SAN FRANCISCO -- Instagram announced Tuesday that it had hit 100 million monthly active members, a milestone few would have expected when users of the mobile application began quitting in droves after a change in its terms of service was announced late last year.

In a sentimental blog post recalling the company's early days in a drafty office near the San Francisco Giants' home stadium, co-founder and CEO Kevin Systrom said of the milestone, "It's easy to see this as an accomplishment for a company, but I think the truth is that it's an accomplishment for our community.

"Now, more than ever, people are capturing the world in real-time using Instagram -- sharing images from the farthest corners of the globe. What we see as a result is a world more connected and understood through photographs," Systrom added.

Instagram launched as the Giants were pushing toward their first World Series title as a San Francisco franchise in October 2010, and it quickly became a must-have app for smartphone users who wanted to share photographs with their friends. Less than two years later, in April 2012, social-networking giant Facebook agreed to pay $1 billion for the company, though the price later dropped because part of the acquisition was paid in declining Facebook stock.

Instagram's popularity suffered in December, however, when the company announced new terms of service that included a rule that upset users: "A business or other entity may pay us to display your username, likeness, photos (along with any associated metadata), and/or actions you take, in connection with paid or sponsored content or promotions, without any compensation to you."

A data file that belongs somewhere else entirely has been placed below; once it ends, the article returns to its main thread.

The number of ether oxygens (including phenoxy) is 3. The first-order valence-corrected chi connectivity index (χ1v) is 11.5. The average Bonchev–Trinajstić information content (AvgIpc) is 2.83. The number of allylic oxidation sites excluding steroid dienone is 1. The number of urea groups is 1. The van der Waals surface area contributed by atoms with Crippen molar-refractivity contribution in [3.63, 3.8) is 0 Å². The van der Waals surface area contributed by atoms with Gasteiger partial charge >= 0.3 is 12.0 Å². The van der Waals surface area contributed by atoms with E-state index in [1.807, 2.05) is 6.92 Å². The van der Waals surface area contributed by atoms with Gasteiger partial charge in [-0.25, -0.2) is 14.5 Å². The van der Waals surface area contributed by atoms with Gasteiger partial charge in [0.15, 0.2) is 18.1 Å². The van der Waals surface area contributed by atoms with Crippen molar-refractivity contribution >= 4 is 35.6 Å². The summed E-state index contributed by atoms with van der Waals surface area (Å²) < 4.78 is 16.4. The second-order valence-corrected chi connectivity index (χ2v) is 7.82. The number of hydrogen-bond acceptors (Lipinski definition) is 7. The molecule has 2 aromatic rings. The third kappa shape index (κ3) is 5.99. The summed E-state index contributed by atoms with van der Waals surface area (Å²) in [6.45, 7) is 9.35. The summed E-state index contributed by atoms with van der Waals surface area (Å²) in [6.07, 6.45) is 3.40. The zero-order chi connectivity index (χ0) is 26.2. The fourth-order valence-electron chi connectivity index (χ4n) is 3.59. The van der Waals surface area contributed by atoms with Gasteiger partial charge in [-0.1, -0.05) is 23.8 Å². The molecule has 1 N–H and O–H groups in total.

Users openly revolted, proclaiming on Twitter and other social networks that they were leaving the service behind. Systrom moved quickly, offering a blog post that promised Instagram was not trying to claim ownership of users' photos, sell them, or other nefarious acts Twitter users claimed the company was attempting. Eventually, Instagram reverted to an earlier version of its terms of service, avoiding the controversial language and rules.

Still, it has been reported that the episode cost Instagram part of its growing user base, with The New York Post reporting just before the year ended that Instagram had lost a full quarter of its users because of the controversy.

Instagram disputed the reports -- a spokeswoman said at the time, "We continue to see strong and steady growth in both registered and active users of Instagram" -- but never gave a full accounting of its users until Tuesday.

Still, the young app has a long way to go to reach the user totals of its social-networking brethren. Facebook has more than a billion users worldwide, both Twitter and LinkedIn claim more than 200 million monthly active users, and even Google (GOOG)+ -- which launched a few months after Instagram -- has more than 135 million users active on the service, according to Google executive Vic Gundotra.

Contact Jeremy C. Owens at 408-920-5876; follow him at Twitter.com/mercbizbreak.